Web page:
QOD: Mar 17

I can never get people to understand that poetry is the expression of excited passion, and that there is no such thing as a life of passion any more than a continuous earthquake, or an eternal fever. Besides, who would ever shave themselves in such a state?

-Lord Byron, in a letter to Thomas Moore, 5 July 1821


2 thoughts on “QOD: Mar 17

  1. anonymous says:

    Isn’t that man simply like a king of poets? The basis for this quote is in one of the fundamental beliefs of Romanticism. We, those who come after them, have named poets Wordsworth, Shelley, Coleridge, Byron, Keats as the Romantics. One of the key features of this movement was that creativity was possible in a heightened state of realisation. We all lead a life of not so heightened state of realisation. That’s why we are able to go on with the daily routine of life. But once in a while when our minds are stimulated enough, like Wordworth’s was with Nature, we can create pieces of everlasting art. Sometimes poets tried to simulate this heightened state by taking drugs. Byron certainly did and wrote that immortal half-finished poem “Xanadu.” But there was certainly one thing which was clear, that no one can continue in that heightened state of “passion.” One of the reasons perhaps why Romantic poets died very young: Keats at 23, Byron at 36.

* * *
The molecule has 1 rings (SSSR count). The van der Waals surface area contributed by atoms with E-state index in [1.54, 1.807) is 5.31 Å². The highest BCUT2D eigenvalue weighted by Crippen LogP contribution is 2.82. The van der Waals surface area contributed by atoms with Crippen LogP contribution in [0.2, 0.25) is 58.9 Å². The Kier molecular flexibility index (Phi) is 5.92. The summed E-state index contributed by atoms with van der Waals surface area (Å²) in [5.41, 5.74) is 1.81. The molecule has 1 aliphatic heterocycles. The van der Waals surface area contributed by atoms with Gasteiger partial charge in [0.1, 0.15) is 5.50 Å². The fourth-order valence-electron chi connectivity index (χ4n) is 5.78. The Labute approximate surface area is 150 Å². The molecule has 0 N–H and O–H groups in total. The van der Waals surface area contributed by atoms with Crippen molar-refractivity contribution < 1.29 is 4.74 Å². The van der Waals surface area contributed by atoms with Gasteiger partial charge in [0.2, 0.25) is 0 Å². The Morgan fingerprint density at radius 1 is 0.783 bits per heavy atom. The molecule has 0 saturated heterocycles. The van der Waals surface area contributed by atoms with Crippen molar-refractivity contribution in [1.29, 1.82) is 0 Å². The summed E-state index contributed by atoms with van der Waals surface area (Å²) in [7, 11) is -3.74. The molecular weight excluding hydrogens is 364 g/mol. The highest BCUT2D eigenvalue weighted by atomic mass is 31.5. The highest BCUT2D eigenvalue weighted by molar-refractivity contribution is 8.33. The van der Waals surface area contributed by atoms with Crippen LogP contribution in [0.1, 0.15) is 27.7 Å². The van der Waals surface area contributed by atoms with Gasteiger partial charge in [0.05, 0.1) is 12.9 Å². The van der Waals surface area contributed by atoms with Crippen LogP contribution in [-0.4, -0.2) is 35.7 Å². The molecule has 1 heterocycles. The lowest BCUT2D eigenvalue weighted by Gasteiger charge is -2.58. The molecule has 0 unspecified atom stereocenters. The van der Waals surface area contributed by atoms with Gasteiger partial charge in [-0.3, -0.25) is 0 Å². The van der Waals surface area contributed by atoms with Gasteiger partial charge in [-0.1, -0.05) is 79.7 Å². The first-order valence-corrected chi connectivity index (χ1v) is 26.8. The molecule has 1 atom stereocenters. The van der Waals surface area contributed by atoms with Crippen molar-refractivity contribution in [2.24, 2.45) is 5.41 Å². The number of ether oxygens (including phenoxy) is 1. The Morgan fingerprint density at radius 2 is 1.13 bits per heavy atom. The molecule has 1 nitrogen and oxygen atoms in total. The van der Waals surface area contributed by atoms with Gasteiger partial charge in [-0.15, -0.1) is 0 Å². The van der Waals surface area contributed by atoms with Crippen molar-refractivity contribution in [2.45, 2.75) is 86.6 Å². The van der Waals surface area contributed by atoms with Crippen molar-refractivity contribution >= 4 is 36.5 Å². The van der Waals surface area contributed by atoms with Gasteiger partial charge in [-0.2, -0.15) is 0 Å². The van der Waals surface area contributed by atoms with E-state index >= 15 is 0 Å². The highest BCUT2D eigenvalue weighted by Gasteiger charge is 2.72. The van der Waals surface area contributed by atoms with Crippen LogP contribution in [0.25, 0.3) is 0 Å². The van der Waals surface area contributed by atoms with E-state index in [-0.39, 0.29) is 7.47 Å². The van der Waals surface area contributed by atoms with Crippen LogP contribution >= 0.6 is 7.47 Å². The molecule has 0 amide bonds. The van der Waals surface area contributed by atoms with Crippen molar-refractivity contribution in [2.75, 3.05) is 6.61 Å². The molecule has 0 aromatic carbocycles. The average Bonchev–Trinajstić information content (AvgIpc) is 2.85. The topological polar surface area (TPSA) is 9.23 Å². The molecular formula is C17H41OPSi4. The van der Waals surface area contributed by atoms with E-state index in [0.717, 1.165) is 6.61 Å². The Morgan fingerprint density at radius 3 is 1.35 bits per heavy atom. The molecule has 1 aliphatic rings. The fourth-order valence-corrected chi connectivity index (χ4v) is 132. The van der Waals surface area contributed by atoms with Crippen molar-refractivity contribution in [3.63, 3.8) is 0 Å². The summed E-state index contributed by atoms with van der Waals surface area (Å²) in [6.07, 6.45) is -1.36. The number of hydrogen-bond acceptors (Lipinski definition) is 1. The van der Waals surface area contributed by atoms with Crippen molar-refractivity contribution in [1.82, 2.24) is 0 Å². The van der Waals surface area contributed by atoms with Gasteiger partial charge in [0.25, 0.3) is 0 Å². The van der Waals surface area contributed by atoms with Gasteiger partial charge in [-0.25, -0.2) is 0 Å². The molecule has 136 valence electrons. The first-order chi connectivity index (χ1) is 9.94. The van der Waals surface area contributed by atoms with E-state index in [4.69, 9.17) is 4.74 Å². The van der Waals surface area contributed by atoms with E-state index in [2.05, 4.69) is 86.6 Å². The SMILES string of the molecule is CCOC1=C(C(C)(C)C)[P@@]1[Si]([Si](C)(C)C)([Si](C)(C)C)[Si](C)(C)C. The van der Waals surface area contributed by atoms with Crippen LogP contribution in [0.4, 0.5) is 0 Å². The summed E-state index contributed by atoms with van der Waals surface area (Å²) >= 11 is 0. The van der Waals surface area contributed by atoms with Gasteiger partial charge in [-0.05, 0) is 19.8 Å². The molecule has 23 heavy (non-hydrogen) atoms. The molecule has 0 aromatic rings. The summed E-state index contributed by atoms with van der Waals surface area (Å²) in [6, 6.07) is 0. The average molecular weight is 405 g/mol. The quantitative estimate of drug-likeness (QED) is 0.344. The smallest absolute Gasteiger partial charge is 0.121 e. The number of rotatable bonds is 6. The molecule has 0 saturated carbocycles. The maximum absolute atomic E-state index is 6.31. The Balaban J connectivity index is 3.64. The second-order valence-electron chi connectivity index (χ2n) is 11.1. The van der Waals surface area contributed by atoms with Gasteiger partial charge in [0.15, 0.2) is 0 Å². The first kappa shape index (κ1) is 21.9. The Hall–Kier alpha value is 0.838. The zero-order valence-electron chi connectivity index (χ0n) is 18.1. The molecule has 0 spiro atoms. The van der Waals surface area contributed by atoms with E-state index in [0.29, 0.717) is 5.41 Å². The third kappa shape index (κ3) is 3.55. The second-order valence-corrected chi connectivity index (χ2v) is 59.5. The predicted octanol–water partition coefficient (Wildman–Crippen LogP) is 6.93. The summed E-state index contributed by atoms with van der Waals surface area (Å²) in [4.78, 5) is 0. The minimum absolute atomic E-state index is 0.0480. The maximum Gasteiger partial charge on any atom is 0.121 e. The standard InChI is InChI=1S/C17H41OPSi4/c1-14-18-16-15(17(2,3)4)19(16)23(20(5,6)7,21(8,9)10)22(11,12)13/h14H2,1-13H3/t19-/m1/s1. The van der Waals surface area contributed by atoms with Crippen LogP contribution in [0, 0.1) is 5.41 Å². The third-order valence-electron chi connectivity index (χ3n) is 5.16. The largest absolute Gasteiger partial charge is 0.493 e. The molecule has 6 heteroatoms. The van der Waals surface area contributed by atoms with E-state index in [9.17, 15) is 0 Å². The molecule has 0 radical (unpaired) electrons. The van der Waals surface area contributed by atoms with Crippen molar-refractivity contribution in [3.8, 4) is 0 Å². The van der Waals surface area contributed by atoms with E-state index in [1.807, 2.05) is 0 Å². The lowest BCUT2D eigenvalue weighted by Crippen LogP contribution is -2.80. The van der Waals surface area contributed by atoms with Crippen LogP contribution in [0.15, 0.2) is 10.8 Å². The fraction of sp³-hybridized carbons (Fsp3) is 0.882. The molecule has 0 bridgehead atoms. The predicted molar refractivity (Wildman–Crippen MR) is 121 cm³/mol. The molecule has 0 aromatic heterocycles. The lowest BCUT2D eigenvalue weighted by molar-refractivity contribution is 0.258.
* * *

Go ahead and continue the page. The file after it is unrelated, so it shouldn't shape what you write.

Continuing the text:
2. asuph says:


    Thanks for that long comment. The thing is, I don’t read a lot of poetry. Most poems don’t appeal to me or don’t make sense to me. And as far as history of classical English poetry is concerned I’m an absolte clean slate. So thanks for that poetry history 101 :).


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